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Writers' Talk With Guest Wil Shipley
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OReillyMac: i have to say, the first time I saw an OmniWeb page, I thought, "this is the way the Web is supposed to look."

wilshipleyatomni: There was a poll on some website recently, and something like 70% of people on OS X said OmniWeb is their favorite browser.

OReillyMac: that low?

OReillyMac: ;-)

alanosx: With the advent of Quartz and Apple moving towards blurring the line between the net and the PC...

alanosx: do you understand what Jobs is going for and will the browser play a role? What role? Will you be there?

wilshipleyatomni: Well, I can't really speak for Jobs, for a number of reasons, least of all because I can't read his mind.

wilshipleyatomni: We obviously want to be close to Apple, and we always have been very close in terms of being able to talk to engineers.

wilshipleyatomni: It's only in the last six or so months we've finally gotten to know some of the managers and support people at Apple, and that's made our lives 100x easier.

alanosx: Yeah...but I think we are starting to see some hints at where Apple is headed. Any insight into that?

wilshipleyatomni: In particular our Worldwide Developer Relations guy, Skip Levens, is a godsend.

alanosx: Just from your experience with the new hardware and OS X.

wilshipleyatomni: OS X is a strange beast for Apple.

wilshipleyatomni: It's a server-class OS under the best consumer interface ever written.

wilshipleyatomni: How do you market such a beast?

wilshipleyatomni: There's still some of the myth that "OS X is for professionals only."

alanosx: I see that.

OReillyMac: We're working on dispelling that myth

wilshipleyatomni: To which I respond, "Then why does every game we port run 10% faster than the OS 9 port?"

OReillyMac: Everything in Cocoa, though, right?

wilshipleyatomni: The amazing thing is that the Wall Street Journal published this big piece on how OS X wasn't ready for consumers because you couldn't burn CDs.

alanosx: I think there is too much geek spin on X and not enough evangelism for the consumer.

wilshipleyatomni: Well, six months before, you couldn't burn CDs in Mac OS 9 out of the box, either!

alanosx: And is a third party issue...not Apple.

wilshipleyatomni: On the other hand, it's nice to get a somewhat slow introduction to the mass market.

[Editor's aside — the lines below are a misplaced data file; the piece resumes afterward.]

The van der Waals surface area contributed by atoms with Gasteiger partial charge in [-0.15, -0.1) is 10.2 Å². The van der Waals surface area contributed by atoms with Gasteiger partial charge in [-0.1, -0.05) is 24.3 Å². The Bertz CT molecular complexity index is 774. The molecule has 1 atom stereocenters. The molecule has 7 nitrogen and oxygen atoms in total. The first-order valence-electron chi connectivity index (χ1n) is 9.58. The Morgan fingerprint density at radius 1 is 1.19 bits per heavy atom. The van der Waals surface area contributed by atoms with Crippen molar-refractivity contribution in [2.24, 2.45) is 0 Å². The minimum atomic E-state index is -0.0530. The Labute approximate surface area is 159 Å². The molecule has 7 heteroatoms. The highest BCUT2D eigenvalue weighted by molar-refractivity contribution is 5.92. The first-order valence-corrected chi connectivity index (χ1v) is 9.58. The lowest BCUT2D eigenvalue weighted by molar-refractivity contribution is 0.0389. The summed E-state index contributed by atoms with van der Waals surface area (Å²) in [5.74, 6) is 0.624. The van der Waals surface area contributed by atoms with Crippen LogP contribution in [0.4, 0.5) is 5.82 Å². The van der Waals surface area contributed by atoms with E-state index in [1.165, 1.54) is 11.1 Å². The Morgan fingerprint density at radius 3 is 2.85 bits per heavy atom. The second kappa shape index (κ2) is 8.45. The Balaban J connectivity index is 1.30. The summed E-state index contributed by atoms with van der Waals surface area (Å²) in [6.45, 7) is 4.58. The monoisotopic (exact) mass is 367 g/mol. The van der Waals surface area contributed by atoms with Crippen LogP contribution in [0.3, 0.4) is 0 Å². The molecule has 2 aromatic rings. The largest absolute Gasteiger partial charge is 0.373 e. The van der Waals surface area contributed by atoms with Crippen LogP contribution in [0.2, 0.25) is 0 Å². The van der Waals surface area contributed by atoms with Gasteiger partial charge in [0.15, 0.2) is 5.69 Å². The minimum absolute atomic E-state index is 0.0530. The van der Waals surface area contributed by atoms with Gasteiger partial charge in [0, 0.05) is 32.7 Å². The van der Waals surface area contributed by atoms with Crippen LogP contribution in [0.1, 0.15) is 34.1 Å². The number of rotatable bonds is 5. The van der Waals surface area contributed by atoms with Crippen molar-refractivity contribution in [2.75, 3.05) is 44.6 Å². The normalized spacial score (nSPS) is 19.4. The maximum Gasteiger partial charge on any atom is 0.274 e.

OReillyMac: This sounds like a running conversation that Alan and I are having ...

wilshipleyatomni: There were real bugs and problems in 10.0.0, and I think Apple's grateful that it's only 100s of thousands of people who need to upgrade to 0.1 and 0.2, instead of millions.

OReillyMac: One more question, Wil ...

OReillyMac: Do you communicate with the Microsoft team? And where do you think they're going with their browser for Mac OS X?

OReillyMac: Are they serious about it?

wilshipleyatomni: I've spoken with Jim Grewal a couple of times now. He's a really good guy, and has, quite honestly, been a real gentleman about some of the crap I've given him over IE's bugs.

alanosx: I think they are use to hearing it.

wilshipleyatomni: There's no doubt he's serious. They were the first people to adopt Carbon, and they've borne the brunt of getting the bugs shaken out.

Learning Carbon

Learning Carbon
By Apple Computer, Inc.
May 2001 (est.)
0-596-00161-4, Order Number: 1614
352 pages (est.), $34.95 (est.)

OReillyMac: You know, that's a good point.

wilshipleyatomni: As he wrote to me, why do people blame Microsoft when the same IE code from the 9.0 port (that runs great) sucks under X?

wilshipleyatomni: That's really Carbon's fault, by definition.

wilshipleyatomni: And Apple is working on it, but I think in the meantime he shouldn't get beat up.

OReillyMac: How much harder is it to go Cocoa than Carbon for apps this size?

alanosx: I will say...the Apple team at MS is a totally different animal from the rest of the company.

OReillyMac: Agreed!

alanosx: Look at Office 2001.

wilshipleyatomni: Cocoa is SO MUCH EASIER it's crazy.

OReillyMac: Why would you choose Carbon, then?

wilshipleyatomni: But if you're starting with 10 million lines of Carbon code, then staying in Carbon is the only sensible thing.

wilshipleyatomni: What ticks me off is that Maya, a BRAND-NEW app for OS X only, decided to use Carbon.

wilshipleyatomni: WHAT WERE THEY THINKING?

OReillyMac: Really? I didn't know that.

OReillyMac: I just assumed ...

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